Snoring Versus Sleep Apnea
All Adults snore to some degree. If you can be heard from the next room, you may be a candidate for a snore guard appliance. Snoring in itself is not a problem, except that it is disruptive to the sleep of others. Snoring occurs when the soft tissue in the airway vibrates with the release of air during breathing. This happens when you are sleeping and your muscles are relaxed. Snoring can be a sign that there is a bigger, underlying problem called sleep apnea. Apnea sufferers stop breathing all together while sleeping, sometimes many times during the night. Breathing is being obstructed and thus this type of apnea is called Obstructive Sleep Apnea. Eventually, your body realizes that the oxygen levels in the blood are causing a dangerous situation, and the person moves or awakens and start breathing again. Sometimes, the sleeper wakes up feeling a bit panicy, but does not know why! If you are tired during the day or suffer headaches upon rising in the morning, it could be that you have been stirring or waking during the night in order to breath and that your decreased levels of oxygen to the brain are causing it to hurt! Waking multiple times during the night may leave you feeling like a new parent-tired!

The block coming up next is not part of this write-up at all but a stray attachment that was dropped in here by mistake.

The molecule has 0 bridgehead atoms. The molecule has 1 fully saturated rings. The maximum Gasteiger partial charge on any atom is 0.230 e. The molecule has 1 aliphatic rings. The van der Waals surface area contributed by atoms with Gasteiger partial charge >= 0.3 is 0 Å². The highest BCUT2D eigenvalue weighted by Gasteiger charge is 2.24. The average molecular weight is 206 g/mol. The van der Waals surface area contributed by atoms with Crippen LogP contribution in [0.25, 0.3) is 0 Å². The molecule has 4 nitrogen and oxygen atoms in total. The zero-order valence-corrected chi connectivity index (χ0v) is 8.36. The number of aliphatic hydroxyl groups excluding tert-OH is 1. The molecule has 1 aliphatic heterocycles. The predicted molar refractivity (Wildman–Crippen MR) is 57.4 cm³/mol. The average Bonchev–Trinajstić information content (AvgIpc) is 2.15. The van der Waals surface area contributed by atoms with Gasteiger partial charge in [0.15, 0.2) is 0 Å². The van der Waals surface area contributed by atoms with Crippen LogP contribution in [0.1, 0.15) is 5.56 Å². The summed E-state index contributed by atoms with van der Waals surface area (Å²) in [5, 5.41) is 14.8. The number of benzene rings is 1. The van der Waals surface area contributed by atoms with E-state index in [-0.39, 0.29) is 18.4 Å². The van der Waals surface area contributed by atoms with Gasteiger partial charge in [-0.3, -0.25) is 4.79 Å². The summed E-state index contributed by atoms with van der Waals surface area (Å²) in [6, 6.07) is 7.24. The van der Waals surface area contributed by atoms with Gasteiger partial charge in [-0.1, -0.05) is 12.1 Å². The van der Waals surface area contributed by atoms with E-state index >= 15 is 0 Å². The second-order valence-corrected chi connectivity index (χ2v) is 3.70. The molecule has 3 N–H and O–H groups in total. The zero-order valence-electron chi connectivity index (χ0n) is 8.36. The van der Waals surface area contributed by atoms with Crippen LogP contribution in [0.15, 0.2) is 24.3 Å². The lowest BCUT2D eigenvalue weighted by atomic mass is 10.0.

Apnea is a serious health condition that can take years off a person’s life. People that have 30 plus apneas per night are a much higher risk of having a stroke or heart attack. If a family member has observed you stop breathing or if you suffer from the symptoms listed above, you should be checked for sleep apnea. Dr. Stummer can screen you for apnea and send you home with a sleep test. He can also treat mild to moderate apnea. Severe apnea must be treated with a CPAP device. Sleep apnea treatment is usually covered by medical insurance.